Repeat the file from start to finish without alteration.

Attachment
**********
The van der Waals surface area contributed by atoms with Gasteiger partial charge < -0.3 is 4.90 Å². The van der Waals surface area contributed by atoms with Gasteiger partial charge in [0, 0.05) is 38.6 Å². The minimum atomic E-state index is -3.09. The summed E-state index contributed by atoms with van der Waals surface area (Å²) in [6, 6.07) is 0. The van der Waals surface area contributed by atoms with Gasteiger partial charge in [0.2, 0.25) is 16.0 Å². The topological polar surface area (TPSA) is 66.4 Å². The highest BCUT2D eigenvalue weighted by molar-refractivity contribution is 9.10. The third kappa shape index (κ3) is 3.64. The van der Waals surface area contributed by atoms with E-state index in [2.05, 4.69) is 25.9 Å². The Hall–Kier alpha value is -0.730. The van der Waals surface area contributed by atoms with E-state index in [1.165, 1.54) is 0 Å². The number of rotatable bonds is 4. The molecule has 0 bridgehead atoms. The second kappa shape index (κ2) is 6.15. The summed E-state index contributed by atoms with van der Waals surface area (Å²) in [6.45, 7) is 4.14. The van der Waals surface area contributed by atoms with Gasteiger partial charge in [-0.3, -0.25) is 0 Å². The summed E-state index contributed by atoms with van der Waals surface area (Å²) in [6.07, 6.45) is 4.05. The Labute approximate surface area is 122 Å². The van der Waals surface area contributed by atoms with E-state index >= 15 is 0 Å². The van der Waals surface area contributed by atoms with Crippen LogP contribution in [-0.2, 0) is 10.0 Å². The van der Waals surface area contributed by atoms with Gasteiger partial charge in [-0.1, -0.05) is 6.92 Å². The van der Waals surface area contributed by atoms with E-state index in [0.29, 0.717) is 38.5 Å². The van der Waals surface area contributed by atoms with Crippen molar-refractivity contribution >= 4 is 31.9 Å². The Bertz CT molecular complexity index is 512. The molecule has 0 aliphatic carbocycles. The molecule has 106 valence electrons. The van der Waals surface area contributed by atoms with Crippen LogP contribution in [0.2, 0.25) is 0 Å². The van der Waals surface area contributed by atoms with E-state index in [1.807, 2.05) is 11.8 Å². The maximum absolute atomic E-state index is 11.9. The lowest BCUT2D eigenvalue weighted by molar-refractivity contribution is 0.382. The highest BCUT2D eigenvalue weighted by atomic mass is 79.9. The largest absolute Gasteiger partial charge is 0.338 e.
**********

The van der Waals surface area contributed by atoms with Gasteiger partial charge < -0.3 is 4.90 Å². The van der Waals surface area contributed by atoms with Gasteiger partial charge in [0, 0.05) is 38.6 Å². The minimum atomic E-state index is -3.09. The summed E-state index contributed by atoms with van der Waals surface area (Å²) in [6, 6.07) is 0. The van der Waals surface area contributed by atoms with Gasteiger partial charge in [0.2, 0.25) is 16.0 Å². The topological polar surface area (TPSA) is 66.4 Å². The highest BCUT2D eigenvalue weighted by molar-refractivity contribution is 9.10. The third kappa shape index (κ3) is 3.64. The van der Waals surface area contributed by atoms with E-state index in [2.05, 4.69) is 25.9 Å². The Hall–Kier alpha value is -0.730. The van der Waals surface area contributed by atoms with E-state index in [1.165, 1.54) is 0 Å². The number of rotatable bonds is 4. The molecule has 0 bridgehead atoms. The second kappa shape index (κ2) is 6.15. The summed E-state index contributed by atoms with van der Waals surface area (Å²) in [6.45, 7) is 4.14. The van der Waals surface area contributed by atoms with Gasteiger partial charge in [-0.3, -0.25) is 0 Å². The summed E-state index contributed by atoms with van der Waals surface area (Å²) in [6.07, 6.45) is 4.05. The Labute approximate surface area is 122 Å². The van der Waals surface area contributed by atoms with E-state index >= 15 is 0 Å². The van der Waals surface area contributed by atoms with Crippen LogP contribution in [-0.2, 0) is 10.0 Å². The van der Waals surface area contributed by atoms with Gasteiger partial charge in [-0.1, -0.05) is 6.92 Å². The van der Waals surface area contributed by atoms with E-state index in [0.29, 0.717) is 38.5 Å². The van der Waals surface area contributed by atoms with Crippen molar-refractivity contribution >= 4 is 31.9 Å². The Bertz CT molecular complexity index is 512. The molecule has 0 aliphatic carbocycles. The molecule has 106 valence electrons. The van der Waals surface area contributed by atoms with Crippen LogP contribution in [0.2, 0.25) is 0 Å². The van der Waals surface area contributed by atoms with E-state index in [1.807, 2.05) is 11.8 Å². The maximum absolute atomic E-state index is 11.9. The lowest BCUT2D eigenvalue weighted by molar-refractivity contribution is 0.382. The highest BCUT2D eigenvalue weighted by atomic mass is 79.9. The largest absolute Gasteiger partial charge is 0.338 e.